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Ambassador Nick Lake: The Art of The Alpine Start

I didn’t hear any alarm, but my eyes snapped open at the sound of rustling nylon next to me.  The down cocoon of my sleeping bag is so warm I’m slowly melting in it.  It’s a stark contrast to the mid-September cold snap I’m waking up to, coating the inside of our tent with a thick layer of frost.  Each movement brings a shower of icy dust down onto my exposed face.

An alpine start is always miserable for me: fumbling through the dark to make some semblance of breakfast; putting on cold clothes and gear; slipping on frozen boots and hoping my feet are warm enough to melt them out before my toes go numb. As someone who is decidedly not a morning person, the idea of awakening before sunrise to this reality doesn’t rank highly.

 

But I’m here, camped in a shallow depression atop a broad, rolling ridge almost exactly halfway across the northern unit of the North Cascades National Park with my friend Scott and we’ve got eyes on three peaks.  This trip is a bit of an beast--forty miles on foot with almost 15,000 vertical feet gained and lost in just three days--and my legs and back are already heavy and sore from our first day’s approach.  Poking my head out of the tent I can see our biggest objective, Whatcom Peak is ringed by the peach glow of dawn, and the clouds that whipped by our tent last night on a stiff breeze have settled lazily into the Chilliwack valley several thousand feet below us, creating a river of fog above the river of….river.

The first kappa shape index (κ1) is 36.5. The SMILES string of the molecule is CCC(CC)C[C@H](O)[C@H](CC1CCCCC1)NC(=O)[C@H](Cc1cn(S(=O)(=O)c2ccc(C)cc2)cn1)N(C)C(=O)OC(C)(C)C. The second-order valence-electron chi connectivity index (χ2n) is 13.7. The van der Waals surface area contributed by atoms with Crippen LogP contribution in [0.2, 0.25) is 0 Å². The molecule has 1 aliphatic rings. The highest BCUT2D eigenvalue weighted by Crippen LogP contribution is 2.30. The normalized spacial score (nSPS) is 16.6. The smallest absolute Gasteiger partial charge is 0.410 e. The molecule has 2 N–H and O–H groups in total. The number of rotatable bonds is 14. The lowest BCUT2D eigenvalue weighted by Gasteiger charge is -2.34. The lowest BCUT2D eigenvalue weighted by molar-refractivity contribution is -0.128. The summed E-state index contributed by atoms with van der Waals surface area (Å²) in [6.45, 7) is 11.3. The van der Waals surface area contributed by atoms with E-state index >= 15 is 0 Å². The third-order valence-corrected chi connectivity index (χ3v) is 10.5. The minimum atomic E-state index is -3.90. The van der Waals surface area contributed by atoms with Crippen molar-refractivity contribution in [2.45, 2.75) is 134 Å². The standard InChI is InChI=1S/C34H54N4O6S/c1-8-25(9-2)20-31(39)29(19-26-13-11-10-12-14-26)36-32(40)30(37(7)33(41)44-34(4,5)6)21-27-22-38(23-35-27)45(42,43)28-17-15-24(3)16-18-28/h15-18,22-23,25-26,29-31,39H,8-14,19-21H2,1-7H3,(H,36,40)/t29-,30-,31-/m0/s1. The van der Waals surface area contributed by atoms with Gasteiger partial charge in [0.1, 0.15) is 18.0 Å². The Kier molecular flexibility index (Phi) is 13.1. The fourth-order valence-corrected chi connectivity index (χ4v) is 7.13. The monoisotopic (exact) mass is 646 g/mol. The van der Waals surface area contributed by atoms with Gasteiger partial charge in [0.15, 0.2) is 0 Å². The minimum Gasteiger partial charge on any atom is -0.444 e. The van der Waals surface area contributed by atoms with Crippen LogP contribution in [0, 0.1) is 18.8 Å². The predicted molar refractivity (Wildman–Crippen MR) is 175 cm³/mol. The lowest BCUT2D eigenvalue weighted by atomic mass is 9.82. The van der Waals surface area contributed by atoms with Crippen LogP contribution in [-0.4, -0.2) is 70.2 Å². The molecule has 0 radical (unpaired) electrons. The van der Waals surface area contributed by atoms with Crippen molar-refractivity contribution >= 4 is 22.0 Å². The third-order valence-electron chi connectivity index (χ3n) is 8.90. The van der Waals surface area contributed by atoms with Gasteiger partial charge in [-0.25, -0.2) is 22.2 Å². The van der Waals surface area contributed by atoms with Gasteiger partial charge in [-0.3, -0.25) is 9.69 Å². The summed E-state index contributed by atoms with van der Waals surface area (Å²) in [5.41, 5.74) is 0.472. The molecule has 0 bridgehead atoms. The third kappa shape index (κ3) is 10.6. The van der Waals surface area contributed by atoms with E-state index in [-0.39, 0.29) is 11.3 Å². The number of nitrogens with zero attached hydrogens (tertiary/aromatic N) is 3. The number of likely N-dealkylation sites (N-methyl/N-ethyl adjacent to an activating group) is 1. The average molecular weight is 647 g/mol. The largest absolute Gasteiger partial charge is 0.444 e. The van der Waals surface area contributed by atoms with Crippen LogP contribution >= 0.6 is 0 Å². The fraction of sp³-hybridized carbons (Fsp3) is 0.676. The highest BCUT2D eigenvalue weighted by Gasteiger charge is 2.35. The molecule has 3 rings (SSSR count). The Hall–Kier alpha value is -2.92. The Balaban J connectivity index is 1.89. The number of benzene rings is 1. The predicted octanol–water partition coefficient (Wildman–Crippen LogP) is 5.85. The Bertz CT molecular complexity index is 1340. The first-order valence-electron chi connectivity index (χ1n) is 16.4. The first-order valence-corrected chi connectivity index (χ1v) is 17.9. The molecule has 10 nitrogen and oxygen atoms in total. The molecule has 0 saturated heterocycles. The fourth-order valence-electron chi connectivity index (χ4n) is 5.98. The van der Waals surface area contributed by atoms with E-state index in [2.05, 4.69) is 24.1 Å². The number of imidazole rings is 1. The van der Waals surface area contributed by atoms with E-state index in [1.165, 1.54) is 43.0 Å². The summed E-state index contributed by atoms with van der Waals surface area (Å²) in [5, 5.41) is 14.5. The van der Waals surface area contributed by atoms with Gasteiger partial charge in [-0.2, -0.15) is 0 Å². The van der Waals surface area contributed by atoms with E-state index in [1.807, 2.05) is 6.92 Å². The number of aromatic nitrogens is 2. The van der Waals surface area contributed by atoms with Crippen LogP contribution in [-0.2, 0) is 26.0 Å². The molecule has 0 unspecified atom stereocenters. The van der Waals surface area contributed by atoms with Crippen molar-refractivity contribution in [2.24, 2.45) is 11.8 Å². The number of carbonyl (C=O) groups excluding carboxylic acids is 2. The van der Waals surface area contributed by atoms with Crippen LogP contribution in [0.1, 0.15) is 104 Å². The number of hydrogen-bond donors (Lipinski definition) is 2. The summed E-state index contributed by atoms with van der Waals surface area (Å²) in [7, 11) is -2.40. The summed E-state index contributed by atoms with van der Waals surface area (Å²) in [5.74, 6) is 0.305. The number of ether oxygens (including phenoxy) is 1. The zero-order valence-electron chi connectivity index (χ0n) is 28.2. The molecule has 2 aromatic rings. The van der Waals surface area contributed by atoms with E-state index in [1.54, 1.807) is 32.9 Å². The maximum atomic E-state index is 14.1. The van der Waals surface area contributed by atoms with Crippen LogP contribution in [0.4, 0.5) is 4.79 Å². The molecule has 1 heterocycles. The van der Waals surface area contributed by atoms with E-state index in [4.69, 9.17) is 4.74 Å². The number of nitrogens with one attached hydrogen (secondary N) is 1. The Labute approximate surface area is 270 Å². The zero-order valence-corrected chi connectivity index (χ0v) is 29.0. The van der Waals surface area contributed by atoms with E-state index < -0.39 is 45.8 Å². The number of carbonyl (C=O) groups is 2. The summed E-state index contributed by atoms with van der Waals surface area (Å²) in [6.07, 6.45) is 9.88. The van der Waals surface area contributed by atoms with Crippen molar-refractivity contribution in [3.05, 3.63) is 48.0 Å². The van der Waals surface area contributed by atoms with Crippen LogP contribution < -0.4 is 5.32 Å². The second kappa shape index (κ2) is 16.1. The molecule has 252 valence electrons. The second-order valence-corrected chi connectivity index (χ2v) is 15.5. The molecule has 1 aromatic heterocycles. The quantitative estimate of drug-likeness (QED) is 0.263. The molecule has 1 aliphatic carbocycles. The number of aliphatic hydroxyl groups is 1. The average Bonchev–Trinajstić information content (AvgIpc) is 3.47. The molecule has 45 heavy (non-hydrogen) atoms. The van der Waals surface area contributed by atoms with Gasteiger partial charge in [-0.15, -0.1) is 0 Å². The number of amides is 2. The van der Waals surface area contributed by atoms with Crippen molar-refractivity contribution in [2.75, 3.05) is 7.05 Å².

On a morning like this it feels like the battle against a constant chill has to start from the inside and work its way out.  I was never a coffee drinker growing up and, doing my best to play into stereotypes, I only acquired a taste for it after moving to Seattle and discovering good espresso.  Typically when climbing, however, I’ve resigned myself to packets of instant coffee or sloppy pour-over setups.  The Nanopresso is a godsend today, and not just to help fight the cold.  We’ve got thousands of vertical feet of slick talus to descend and re-ascend, and then descend and re-ascend again before our day is through, bless our caffeinated souls.

The slog is honestly not very memorable.  We don’t summit Whatcom Peak or our second objective, Mineral Peak.  Somehow, there’s simultaneously not enough snow and too much snow.  Most of the snowfields from the previous winter have finally melted out (just in time to begin to build again) and an early-season storm has just left a few inches of fresh powder on the upper peaks, streaking the steep slabs below in icy meltwater.  Travel on deep, compacted snow is easy as is travel on dry, stable rock.  We have neither.